30

I have a problem with e-mail clients reverting my styled <hr/> to one with just a solid line.

The following is my mark-up, looks fine in Chrome and IE but Outlook always reverts the dotted line to a solid one.

<hr style="background:none; border:dotted 1px #999999; border-width:1px 0 0 0; height:0; width:100%; margin:0px 0px 0px 0px; padding-top:10px;padding-bottom:10px;" ></hr>

I have looked at Campaign Monitor but nothing particular to guide me there.

All answers appreciated.

3
  • I've retagged Outlook, but is it a particular version of Outlook? 2007 onwards, perhaps? Apr 18, 2012 at 9:24
  • all e-mail clients really, but 2003 and 2007 are the one's I'm looking at. Apr 18, 2012 at 12:58
  • 1
    is outlook being even more evil than IE have always been for websites ? And is OUTLOOK 2013 even worst than all the previous versions ?!!!
    – Ben
    Jul 4, 2014 at 10:09

5 Answers 5

32

I would imagine it's because outlook uses the Microsoft word rendering engine, rather than a HTML engine, and a hr tag would just get reverted to a solid line as in msword.

I'd probably try using a full width table->cell or div and style that instead of using an hr tag.

<table>
<tr>
<td style="background:none; border:dotted 1px #999999; border-width:1px 0 0 0; height:1px; width:100%; margin:0px 0px 0px 0px; padding-top:10px;padding-bottom:10px;">&nbsp;</td>
</tr>
</table>

nbsp is in there in case the rendering engine doesn't recognise empty cells.

8
  • 1
    i also realise that this isn't probably the most elegant way to code it.
    – kolin
    Apr 18, 2012 at 9:27
  • 1
    Thanks Kolin, but it actually work. I;d tried the same technique to limited effect. I have added the solution below which is, in your own words, rather inelegant Apr 19, 2012 at 7:55
  • Don't bother with the hr tag unless you want the default colors and margins that Outlook/Word uses.
    – trevorc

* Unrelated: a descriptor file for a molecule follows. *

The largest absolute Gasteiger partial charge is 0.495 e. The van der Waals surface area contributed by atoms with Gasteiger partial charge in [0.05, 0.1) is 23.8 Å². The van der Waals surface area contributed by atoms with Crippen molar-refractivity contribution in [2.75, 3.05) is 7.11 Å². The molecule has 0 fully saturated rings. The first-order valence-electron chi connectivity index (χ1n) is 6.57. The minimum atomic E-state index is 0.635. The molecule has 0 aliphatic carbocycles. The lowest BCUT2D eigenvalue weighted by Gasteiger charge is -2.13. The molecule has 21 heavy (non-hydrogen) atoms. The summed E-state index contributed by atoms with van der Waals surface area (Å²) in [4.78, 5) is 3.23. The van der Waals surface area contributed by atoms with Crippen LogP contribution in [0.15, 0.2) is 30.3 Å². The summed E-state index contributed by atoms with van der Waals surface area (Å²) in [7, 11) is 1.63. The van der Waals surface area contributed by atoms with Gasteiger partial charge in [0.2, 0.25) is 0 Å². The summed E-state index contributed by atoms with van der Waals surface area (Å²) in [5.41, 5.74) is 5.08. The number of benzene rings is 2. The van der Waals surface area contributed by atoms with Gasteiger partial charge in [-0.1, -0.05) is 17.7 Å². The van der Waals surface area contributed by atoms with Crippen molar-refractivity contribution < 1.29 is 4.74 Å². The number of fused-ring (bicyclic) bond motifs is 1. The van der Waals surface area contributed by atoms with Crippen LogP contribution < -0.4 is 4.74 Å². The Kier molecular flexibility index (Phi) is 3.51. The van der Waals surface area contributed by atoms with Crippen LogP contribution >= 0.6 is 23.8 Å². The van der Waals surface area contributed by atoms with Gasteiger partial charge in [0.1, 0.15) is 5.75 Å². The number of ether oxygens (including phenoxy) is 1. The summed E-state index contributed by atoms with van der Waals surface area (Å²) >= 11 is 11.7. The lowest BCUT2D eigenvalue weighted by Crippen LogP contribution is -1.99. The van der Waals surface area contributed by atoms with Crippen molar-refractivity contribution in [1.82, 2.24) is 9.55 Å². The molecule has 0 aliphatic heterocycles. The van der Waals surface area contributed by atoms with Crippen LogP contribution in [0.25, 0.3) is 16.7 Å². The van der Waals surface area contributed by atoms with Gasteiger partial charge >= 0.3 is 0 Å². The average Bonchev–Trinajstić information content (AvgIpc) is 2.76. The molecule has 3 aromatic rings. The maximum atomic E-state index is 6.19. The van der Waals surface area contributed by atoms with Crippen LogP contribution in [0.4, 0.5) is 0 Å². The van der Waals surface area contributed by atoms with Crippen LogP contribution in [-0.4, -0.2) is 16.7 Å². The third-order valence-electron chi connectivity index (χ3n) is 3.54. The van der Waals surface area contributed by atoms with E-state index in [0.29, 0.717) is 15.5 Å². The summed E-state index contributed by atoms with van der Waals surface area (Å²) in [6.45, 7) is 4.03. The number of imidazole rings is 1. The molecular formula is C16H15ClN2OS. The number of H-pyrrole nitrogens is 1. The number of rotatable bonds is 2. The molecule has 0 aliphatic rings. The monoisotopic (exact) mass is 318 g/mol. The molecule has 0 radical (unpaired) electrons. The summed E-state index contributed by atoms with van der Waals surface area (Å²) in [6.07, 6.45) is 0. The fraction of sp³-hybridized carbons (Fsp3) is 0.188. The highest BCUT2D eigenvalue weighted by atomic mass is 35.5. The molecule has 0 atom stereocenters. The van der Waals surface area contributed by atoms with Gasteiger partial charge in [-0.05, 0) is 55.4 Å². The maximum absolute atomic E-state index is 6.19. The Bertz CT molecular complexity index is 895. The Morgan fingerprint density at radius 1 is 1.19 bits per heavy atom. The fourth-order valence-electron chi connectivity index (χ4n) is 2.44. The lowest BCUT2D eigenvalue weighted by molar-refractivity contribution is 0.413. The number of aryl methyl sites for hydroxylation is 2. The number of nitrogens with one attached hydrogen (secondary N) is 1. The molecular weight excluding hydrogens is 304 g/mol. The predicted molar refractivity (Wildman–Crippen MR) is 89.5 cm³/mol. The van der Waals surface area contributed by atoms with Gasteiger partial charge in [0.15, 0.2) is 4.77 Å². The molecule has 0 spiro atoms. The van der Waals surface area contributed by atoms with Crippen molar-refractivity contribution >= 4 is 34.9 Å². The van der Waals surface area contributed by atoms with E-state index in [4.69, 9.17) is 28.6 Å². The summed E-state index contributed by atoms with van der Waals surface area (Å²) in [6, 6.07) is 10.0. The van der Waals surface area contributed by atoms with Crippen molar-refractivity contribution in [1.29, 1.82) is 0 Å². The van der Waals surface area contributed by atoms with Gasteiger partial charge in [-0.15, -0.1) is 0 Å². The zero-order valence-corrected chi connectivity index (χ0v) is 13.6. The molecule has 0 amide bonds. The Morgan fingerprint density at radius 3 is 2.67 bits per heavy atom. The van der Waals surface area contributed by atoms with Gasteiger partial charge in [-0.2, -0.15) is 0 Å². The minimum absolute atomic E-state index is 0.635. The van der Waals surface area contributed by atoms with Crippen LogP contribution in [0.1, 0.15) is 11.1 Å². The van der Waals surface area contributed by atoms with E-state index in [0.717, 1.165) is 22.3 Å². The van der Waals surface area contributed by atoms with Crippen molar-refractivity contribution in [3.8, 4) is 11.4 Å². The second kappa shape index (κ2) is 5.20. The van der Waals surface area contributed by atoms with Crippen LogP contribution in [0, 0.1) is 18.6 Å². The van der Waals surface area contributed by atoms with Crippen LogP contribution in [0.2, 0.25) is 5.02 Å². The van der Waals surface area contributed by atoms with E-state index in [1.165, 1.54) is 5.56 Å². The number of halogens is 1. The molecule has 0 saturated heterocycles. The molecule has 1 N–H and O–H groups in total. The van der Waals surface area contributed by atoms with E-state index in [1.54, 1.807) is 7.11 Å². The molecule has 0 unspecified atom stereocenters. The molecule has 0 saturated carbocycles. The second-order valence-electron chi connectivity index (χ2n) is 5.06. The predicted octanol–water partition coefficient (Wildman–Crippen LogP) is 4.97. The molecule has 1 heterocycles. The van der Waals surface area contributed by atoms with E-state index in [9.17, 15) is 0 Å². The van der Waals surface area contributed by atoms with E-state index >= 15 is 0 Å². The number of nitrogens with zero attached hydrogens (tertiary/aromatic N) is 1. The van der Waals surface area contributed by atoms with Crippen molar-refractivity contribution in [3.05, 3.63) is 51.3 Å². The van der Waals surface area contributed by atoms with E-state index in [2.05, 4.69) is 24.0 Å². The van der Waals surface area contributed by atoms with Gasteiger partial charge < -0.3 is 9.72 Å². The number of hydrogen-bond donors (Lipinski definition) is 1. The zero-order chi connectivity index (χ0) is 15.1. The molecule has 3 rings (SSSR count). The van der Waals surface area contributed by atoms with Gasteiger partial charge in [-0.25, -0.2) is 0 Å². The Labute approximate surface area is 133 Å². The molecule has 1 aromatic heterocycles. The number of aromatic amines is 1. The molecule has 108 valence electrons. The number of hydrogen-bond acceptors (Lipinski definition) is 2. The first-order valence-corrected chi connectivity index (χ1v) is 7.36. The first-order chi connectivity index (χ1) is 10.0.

May 23, 2012 at 17:26
  • 2
    Everone complaining about elegance in html for emails misses the point that coding for email has nothing to do with computational nor mathematical thinking; also it tends to get rather really ugly.
    – Stephan K.
    Oct 31, 2013 at 2:37
  • 3
    This worked great for me after setting border etc. to zero. <table border="0" width="100%" cellpadding="0" cellspacing="0"> Thanks!
    – Ender2050
    Aug 6, 2014 at 2:49
22

Based on the other answers, I found this to work best:

<table border="0" width="100%" cellpadding="0" cellspacing="0">
  <tr>
    <td style="background:none; border-bottom: 1px solid #d7dfe3; height:1px; width:100%; margin:0px 0px 0px 0px;">&nbsp;</td>
  </tr>
</table>
<br>

The width seems to be needed on table in % or preferrably (as per https://www.campaignmonitor.com/resources/will-it-work/guidelines/) set it in px on the td if possible.

The border-bottom shorthand seems to work fine, where the longhand versions as mentioned in kolin's answer don't in Outlook.

EDIT: What I found to have used previously and also works, at least in Outlook (would be nice if anyone who can, could test that in other clients), is a <hr>based approach.

<hr height="1" style="height:1px; border:0 none; color: #D7DFE3; background-color: #D7DFE3; margin-top:1.5em; margin-bottom:1.5em;">
1
  • The <hr> approach works well on the GMail web client too, as well as latest Outlook desktop client as of 2020 (not sure of the version number these days). Jun 11, 2020 at 19:50
4

Rather inelegant and only useful for a known fixed width but I'm finding that these are the terrors visited upon you when trying to fix formatting in html emails'.

<p style="line-height:20%; color:#cccccc; margin:0px 0px 0px 0px; padding:0px 0px 0px 0px;">........................................................................................................................................</p>
3
  • 2
    I can't believe I'm having to use something like this to get dotted borders in outlook sigh
    – DGibbs
    Aug 7, 2013 at 15:01
  • The p tag isn't easy to control in all email clients, and several of them (outlook.com) don't recognize margin/padding on the p tag, so I don't suggest using this solution.
    – josh1978
    Nov 29, 2016 at 22:28
  • hahaha this made me laugh out loud. Good one. I'll give it a +1
    – Toskan
    Sep 9, 2019 at 20:37
3

You can use this example:

<div style="border-top: 1px dotted #999999;">&nbsp;</div>

It will only work against white background unfortunately

1
  • @dude this question is regarding Outlook email HTML parsing not mobile browsers.
    – CodeGems
    Apr 30, 2018 at 2:40
1

Need to declare a font-size, otherwise " " messes with the height.

 <tr><td style="background:none; border-bottom: 4px solid #DC1431; height:1px; width:100%; margin:0px 0px 0px 0px; font-size: 1px">&nbsp;</td></tr> 

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